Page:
• Monday, May 27, 2024
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The Islamist sect, Boko Haram, is seriously trying to bring to fulfillment the prediction made by the United State of America (USA) that the entity called Nigeria would not exist beyond 2015.

The Americans had forecast that the people of Nigeria, given the internal wrangling and inclination to ethnic and religious leanings, and the persistent agitations for self-determination, would go their separate ways on or before the next round of elections billed for 2015.

Analysts say it was against the prediction that the Boko Haram insurgents doubled their efforts to impose strict Sharia law on the entire nation, beginning from the Northeast.

The blood-thirsty group says it does not believe in the current constitution of the Federal Republic of Nigeria.

Nigeria has been governed by a number of military dictators, who had occupied the greater part of the driving seat of leadership in the nation’s 54 years of existence from its independence in 1960.

A country that has known ethnic militancy, nearly went apart in the early ‘60s following agitations for secession from the East over what they termed as oppression and ill-treatment from the then Northern-led government. Failure of the then regime of Yakubu Gowon to attend to the problem by meeting the conditions rolled out by the region drove the country into a civil war between 1967-70.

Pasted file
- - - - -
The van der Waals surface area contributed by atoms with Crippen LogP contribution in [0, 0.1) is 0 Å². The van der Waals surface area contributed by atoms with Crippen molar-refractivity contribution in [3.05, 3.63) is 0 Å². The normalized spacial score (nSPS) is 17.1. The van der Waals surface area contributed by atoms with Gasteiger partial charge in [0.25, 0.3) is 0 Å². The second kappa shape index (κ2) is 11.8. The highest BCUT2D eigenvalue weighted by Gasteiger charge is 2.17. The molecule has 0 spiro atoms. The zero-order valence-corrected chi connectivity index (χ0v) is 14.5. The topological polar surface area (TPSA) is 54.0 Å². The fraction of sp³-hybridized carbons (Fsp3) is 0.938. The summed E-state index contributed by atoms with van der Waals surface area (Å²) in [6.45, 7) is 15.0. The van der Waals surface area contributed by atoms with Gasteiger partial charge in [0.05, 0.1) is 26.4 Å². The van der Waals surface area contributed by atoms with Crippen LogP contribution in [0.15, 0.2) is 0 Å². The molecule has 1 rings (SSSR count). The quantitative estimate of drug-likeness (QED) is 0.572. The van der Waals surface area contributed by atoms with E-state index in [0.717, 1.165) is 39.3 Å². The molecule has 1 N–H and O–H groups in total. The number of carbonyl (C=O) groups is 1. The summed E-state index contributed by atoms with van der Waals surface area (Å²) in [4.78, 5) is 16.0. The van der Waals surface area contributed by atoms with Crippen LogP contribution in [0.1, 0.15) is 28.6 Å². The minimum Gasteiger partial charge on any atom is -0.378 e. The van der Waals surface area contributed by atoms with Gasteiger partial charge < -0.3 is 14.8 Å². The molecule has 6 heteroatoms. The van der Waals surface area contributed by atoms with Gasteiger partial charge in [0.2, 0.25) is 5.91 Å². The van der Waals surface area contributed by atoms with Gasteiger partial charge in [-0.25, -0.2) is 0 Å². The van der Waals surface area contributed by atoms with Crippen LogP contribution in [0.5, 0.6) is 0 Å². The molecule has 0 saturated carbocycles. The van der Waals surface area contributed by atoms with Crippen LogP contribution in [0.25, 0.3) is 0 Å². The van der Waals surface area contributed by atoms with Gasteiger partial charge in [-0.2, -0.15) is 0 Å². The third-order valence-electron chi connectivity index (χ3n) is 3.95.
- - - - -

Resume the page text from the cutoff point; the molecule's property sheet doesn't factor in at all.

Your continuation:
In its 54 years, the country has also seen religious violence, which has claimed several thousands of lives and unquantifiable property. One of such was the violence in 1980 in Kano, the largest city in the northern part of the country, where the Muslim fundamentalist sect, Yan Tatsine (“followers of Maitatsine”) instigated riots that resulted in four or five thousand deaths. In the ensuing military crackdown Maitatsine was killed, fuelling a backlash of increased violence which spread across other northern cities.

Boko Haram, the current insurgency, was mid-wived by Mohammed Yusuf in 2002 in Maiduguri, the capital of Borno State, when he established a religious complex with a school which attracted poor Muslim families from across Nigeria and neighbouring countries. The centre had the political goal of creating an Islamic state, and became a recruiting ground for future jihadists. By denouncing the police and state corruption, Yusuf attracted followers from unemployed youths.

He is reported to have used the existing infrastructure in Borno of the Izala Society (Jama’at Izalatil Bidiawa Iqamatus Sunnah), a popular conservative Islamic sect, to recruit members, before breaking away to form his own faction. The Izala were originally welcomed into government, along with people sympathetic to Yusuf.

The Council of Ulamas reportedly advised the government and the Nigerian Television Authority (NTA) not to broadcast Yusuf’s preaching, but their warnings were ignored. Yusuf’s arrests elevated him to hero status.

Boko Haram was founded as an Islamic fundamentalist sect advocating a strict form of Sharia law and developed into a Salafist-jihadi group in 2009, influenced by the Wahhabi movement. It seeks the establishment of an Islamic state in Nigeria, and opposes the Westernisation of Nigerian society that has concentrated the wealth of the country within small political elite.

NATHANIEL AKHIGBE